The table also displays the replication BFs which denotes how much support there is for a successful replication, by quantifying how much evidence there is in favor of the original correlation compared to no correlation. Note that the correlation between PhTA and STR was not significant in the original study but have still been included here for completeness.


Using a new and slightly larger sample of healthy subjects, we were not able to replicate our previous findings of an association between D1-R availability in the striatum and social desirability or physical aggression [9]. Rather, data showed strong to moderate evidence in favor of failed replications of correlations between D1-R and SocDes or PhTA.

There are several possible explanations for this lack of replication. The present study was based on a sample of healthy young males, while the original study included both males and females from a wider age range. Although both gender and age were controlled for in the original study, the homogeneous sample used in the present study restricts the variance of both D1-R BPND and the social desirability measures, possibly leading to lower sensitivity to detect an association. Another explanation is that the original findings were false positives, and that there is no direct correlation between D1-R in striatum and pro- and antisocial behavior as measured with SSP. Replication failures are common in science [15,16]. In neuroimaging specifically, small sample sizes and multiple comparisons without adequate correction can lead to incorrect inference. It is also worth noting that a p-value of 0.05, a commonly set threshold for significance, provides only modest evidence in favor of the research hypothesis being true, compared to the null-hypothesis [17].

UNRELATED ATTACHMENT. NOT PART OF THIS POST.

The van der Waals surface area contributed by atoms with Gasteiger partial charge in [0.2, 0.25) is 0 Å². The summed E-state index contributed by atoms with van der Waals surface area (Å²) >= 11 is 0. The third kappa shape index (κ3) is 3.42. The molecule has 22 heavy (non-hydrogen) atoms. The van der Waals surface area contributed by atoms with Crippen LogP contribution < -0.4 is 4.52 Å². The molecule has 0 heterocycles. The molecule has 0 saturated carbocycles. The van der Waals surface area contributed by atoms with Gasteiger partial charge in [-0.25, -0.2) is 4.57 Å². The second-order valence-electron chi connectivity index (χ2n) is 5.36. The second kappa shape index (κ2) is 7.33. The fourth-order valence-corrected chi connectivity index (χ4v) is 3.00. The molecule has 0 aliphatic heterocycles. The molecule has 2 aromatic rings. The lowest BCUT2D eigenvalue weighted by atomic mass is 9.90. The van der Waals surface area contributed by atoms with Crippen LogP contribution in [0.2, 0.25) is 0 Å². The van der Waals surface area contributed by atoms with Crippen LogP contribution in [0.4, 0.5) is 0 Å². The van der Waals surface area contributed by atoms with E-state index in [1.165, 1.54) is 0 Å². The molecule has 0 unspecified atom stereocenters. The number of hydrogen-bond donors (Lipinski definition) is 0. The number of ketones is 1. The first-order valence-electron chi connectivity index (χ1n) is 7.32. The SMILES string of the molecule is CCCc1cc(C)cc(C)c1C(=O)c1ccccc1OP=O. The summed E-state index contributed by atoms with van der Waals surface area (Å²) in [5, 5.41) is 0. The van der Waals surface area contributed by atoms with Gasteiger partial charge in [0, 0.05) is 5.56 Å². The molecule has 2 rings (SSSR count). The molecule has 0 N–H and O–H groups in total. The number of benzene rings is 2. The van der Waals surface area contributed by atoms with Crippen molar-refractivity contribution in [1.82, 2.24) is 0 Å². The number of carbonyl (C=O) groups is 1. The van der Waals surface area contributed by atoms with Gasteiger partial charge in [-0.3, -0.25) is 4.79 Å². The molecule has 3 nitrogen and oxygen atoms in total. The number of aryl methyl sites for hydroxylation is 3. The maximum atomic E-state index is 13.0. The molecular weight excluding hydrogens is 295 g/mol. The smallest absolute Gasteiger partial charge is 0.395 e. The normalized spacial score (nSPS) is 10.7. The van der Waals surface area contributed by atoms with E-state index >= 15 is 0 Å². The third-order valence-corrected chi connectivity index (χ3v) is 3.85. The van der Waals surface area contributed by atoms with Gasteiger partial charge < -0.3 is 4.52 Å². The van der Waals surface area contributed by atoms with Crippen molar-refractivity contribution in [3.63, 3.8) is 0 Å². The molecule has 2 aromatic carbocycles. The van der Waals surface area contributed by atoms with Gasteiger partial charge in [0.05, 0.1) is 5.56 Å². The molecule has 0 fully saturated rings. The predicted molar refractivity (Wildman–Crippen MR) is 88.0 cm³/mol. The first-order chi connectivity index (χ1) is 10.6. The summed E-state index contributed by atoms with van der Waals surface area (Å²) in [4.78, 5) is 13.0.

One way forward is to use a larger and demographically more diverse sample of subjects, in order to maximize both the power and the interindividual variability of PET and personality outcomes. To facilitate this approach, we provide the BPND and personality data from this study on an online public repository (, so that other PET researchers can pool our data with their samples. Another future line of research could be to correlate D1-R availability with different tests of specific types of pro- and antisocial behavior that could yield more precise outcomes than self-report questionnaires, with larger interindividual variation. Examples of such endophenotypes of social behavior include experimental measures of trustful, altruistic and vindictive decision-making commonly used within the field of behavioral economics [18].


We thank the staff of the PET group at Karolinska Institutet for their assistance during this study. Code and data can be found at or